My research centers around transformational storytelling, multimodal, interactive storytelling, and (to a large degree), differentiated instruction . I advocate using new technology as one means of telling these life-altering stories. It all basically comes down to
How can we tell engaging stories that teach, heal, and transform lives?
That’s a pretty simple, pretty powerful concept. And, like all things simple and powerful, it is shared by many others. Educators, scholars, artists, pastors, counselors, and many others are tackling the ideas of digital and transformational storytelling. This is a revolution — a revolution worth joining.
To that end, I wanted to start a conversation in hopes of bringing some of these revolutionaries together. These are a few of the individuals and groups who have inspired me by tackling difficult challenges in innovative ways. This is not a complete list, and it isn’t meant to be. Nor does this list include many of the scholars on whom I draw for theoretical foundations. I will post about the giants upon whose shoulders I stand another time.
If there is anyone else who you feel deserves to be on this list, please comment below.
Let the Revolution begin!
From their website:
We partner with organizations around the world to develop programs which support individuals in rediscovering how to listen to each other and share first person stories. Our group process, and the stories that emerge serve as effective tools for change amidst a world of technology and media overload.
This group has a ton of resources including free information, workshops, and publications. They believe that everyone has a story to tell and that people have a right to be heard. In this way, stories become a vessel for healing. As you tell your story and listen to another’s, empathy and experience do real psychological good for both parties. The Center for Digital Storytelling focuses on training facilitators and individuals about how to use digital technology in this way.
The primary goal of the Educational Uses of Digital Storytelling website is to serve as a useful resource for educators and students who are interested in how digital storytelling can be integrated into a variety of educational activities. The site was originally created in 2004 and faculty members and graduate students in the Learning, Design and Technology Program at the University of Houston College of Education continue to maintain the site and add new content.
This site offers an awful lot. Not only does it give plenty of practical tips and tricks for using digital stories in the classroom, but it also has a repository of actual digital stories. What’s more, as part of a graduate education program, the department keeps new content fresh from students and researchers. I have also found them to be very responsive to inquiries.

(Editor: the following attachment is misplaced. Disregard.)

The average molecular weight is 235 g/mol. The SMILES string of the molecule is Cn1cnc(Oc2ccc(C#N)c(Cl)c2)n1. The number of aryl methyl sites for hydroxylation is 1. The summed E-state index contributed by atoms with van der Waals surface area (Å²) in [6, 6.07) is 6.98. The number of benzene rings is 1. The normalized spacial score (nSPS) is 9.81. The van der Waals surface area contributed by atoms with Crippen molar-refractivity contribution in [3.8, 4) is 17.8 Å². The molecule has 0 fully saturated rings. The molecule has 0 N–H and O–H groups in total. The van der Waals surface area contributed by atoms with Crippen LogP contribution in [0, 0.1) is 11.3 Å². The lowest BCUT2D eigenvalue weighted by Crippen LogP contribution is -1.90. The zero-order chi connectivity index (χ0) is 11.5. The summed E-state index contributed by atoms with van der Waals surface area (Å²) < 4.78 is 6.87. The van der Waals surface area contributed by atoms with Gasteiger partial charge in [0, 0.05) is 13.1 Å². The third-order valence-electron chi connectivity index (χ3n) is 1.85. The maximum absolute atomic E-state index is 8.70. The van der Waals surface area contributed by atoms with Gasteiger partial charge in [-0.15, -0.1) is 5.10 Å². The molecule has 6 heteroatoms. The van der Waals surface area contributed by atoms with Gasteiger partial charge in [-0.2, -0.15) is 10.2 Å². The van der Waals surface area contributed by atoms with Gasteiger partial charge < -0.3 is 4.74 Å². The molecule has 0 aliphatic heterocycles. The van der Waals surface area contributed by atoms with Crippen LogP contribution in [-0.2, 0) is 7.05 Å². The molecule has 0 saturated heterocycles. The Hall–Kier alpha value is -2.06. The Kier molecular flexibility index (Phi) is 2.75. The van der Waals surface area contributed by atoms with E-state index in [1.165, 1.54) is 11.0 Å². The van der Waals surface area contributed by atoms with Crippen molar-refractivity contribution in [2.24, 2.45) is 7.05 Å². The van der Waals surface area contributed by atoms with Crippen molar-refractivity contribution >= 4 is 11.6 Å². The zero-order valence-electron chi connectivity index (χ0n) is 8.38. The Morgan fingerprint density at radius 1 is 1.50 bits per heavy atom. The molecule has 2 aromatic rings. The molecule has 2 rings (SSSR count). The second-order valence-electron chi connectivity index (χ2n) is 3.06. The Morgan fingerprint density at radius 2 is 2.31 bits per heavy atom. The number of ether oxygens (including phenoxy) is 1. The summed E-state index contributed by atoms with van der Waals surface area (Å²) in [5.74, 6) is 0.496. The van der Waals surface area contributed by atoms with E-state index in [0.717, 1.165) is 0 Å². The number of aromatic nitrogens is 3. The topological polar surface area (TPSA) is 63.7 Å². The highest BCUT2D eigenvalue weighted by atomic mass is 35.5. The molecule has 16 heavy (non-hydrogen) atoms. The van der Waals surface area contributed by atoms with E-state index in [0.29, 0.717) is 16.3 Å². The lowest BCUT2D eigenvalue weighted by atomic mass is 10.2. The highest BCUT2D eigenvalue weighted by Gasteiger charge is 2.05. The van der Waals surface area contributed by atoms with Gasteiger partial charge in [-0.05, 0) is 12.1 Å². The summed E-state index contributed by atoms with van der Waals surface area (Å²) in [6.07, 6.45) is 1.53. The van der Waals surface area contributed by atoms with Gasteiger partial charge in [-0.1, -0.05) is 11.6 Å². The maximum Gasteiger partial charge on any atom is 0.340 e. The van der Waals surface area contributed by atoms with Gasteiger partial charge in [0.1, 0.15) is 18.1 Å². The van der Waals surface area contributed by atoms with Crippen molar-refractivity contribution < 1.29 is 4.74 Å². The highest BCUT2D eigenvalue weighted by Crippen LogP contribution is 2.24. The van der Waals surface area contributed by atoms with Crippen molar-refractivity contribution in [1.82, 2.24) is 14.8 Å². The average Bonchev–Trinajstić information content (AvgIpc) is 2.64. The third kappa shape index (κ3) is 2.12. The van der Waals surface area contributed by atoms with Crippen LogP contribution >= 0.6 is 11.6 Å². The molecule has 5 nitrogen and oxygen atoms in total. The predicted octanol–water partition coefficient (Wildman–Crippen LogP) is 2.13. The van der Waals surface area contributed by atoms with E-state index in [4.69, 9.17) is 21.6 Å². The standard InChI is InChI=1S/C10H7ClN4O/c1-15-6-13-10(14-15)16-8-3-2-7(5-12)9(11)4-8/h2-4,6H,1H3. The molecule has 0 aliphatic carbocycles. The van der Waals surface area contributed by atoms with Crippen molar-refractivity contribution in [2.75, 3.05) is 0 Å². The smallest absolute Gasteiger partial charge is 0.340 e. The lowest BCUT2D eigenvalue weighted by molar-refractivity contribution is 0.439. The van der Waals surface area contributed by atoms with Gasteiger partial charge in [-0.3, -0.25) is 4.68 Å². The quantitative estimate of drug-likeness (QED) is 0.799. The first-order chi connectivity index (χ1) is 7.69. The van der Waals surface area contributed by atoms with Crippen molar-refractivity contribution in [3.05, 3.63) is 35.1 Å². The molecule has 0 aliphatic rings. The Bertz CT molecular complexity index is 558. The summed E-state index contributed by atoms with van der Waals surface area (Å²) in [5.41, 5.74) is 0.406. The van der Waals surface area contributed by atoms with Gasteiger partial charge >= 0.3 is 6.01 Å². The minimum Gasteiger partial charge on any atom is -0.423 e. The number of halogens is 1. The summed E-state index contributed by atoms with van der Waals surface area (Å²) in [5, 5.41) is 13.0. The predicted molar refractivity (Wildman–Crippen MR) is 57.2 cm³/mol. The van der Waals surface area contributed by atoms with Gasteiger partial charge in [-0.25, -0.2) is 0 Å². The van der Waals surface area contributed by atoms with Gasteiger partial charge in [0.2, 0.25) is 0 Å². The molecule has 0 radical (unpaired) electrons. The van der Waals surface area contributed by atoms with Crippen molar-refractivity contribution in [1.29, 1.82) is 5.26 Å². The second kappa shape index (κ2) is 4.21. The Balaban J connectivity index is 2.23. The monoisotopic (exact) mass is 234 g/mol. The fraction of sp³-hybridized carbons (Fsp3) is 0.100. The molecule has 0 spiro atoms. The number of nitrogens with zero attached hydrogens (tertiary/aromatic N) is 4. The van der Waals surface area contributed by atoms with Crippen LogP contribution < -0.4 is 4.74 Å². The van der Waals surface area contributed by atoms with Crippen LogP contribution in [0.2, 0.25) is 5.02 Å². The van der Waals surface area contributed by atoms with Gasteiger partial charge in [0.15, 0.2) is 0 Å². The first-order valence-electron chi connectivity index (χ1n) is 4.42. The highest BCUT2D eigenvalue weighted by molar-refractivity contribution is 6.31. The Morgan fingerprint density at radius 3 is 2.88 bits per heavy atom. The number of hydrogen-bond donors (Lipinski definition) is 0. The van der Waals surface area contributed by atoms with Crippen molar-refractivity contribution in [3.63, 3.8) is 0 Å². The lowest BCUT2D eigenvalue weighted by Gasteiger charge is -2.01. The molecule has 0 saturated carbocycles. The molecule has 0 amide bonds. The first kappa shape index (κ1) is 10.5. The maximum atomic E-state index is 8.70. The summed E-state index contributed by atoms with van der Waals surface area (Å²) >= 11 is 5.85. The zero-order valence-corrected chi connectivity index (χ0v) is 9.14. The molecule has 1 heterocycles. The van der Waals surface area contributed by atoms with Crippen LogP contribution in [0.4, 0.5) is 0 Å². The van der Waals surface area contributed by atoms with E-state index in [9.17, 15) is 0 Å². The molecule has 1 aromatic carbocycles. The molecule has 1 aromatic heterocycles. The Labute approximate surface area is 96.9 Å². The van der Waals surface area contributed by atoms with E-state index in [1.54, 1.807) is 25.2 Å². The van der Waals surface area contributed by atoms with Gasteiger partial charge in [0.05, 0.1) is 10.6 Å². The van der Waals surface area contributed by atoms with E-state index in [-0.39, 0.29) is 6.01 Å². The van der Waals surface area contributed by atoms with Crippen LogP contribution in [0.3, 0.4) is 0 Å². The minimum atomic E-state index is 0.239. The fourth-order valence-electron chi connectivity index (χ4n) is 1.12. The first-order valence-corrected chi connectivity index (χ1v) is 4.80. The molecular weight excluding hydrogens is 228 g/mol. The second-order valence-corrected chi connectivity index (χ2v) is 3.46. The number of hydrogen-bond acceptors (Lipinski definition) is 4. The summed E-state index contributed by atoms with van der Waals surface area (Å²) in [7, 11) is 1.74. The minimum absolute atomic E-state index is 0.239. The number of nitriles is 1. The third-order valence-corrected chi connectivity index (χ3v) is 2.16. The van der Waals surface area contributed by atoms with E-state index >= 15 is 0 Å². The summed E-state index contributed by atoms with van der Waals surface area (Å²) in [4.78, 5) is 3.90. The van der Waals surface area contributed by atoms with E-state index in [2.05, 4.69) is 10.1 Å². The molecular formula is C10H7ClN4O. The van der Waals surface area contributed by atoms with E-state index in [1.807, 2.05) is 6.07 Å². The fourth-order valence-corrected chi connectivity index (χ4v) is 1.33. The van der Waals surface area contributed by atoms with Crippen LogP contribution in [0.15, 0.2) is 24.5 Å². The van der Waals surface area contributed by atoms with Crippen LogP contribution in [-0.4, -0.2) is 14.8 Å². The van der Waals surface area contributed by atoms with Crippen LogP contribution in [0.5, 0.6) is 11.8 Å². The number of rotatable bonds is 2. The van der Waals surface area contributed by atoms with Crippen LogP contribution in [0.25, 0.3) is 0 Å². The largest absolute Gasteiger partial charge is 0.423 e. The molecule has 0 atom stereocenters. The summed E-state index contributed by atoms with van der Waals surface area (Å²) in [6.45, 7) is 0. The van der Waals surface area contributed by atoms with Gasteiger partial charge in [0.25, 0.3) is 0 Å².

Emerging technology plays a bit part in my research. The team at pressbooks have worked hard to create a platform for the creation of digital books. What’s more, the platform can be used for more than just digitized books, but also to create mixed-media, interactive books using a simple interface.
From their website:
PressBooks makes it easy to create all the beautifully-designed files you need to publish your books and ebooks: PDF for print and print-on-demand including Amazon”™s CreateSpace, MOBI for Kindle, and EPUB for Apple”™s iBooks, Nook, Kobo and others.
The idea of differentiating instruction to accommodate the different ways that students learn involves a hefty dose of common sense, as well as sturdy support in the theory and research of education (Tomlinson & Allan, 2000). It is an approach to teaching that advocates active planning for student differences in classrooms.
While not entirely focused on Transformation Storytelling, Carol Tomlinson is a giant (if not the founder) of the modern differentiated instruction movement. She has countless books, articles, lesson plans, videos, and interviews with a wealth of methods for tailoring instruction to individual learners without having to create separate curriculum for everyone. What’s even better? Her work is very readable and practical while being thorough.
A group dedicated to bringing together scholars from all disciplines interested in different forms of graphic, visual and multi-modal storytelling. “Narrative” and “storytelling” are terms suffering continuous transformations. [We explore] different approaches to these terms, particularly to cultural phenomena like TV, film, comic strips, comic books or graphic novels, webcomics, games, video games, photographic journalism, immersive journalism, animation, computer animation, visualisation, infographics, graphic design, illustrated literature, curating, editing, net and digital art, etc.
This online group allows for the free exchange of ideas related to visual storytelling and multimodal storytelling. It has many members, some more serious than others. Still, it’s a great way to get a pulse on multimodal storytelling trends concerning both scholars and artists.
Finally, this webpage has an enormous list of resources for digital storytelling, educational storytelling, and differentiated instruction. She includes links for gifted education, narrative exploration, and much more.
There are many others, and I will bring you more lists as time passes. This was just meant for those what want to get into the circle and don’t know where to begin.
Please comment below!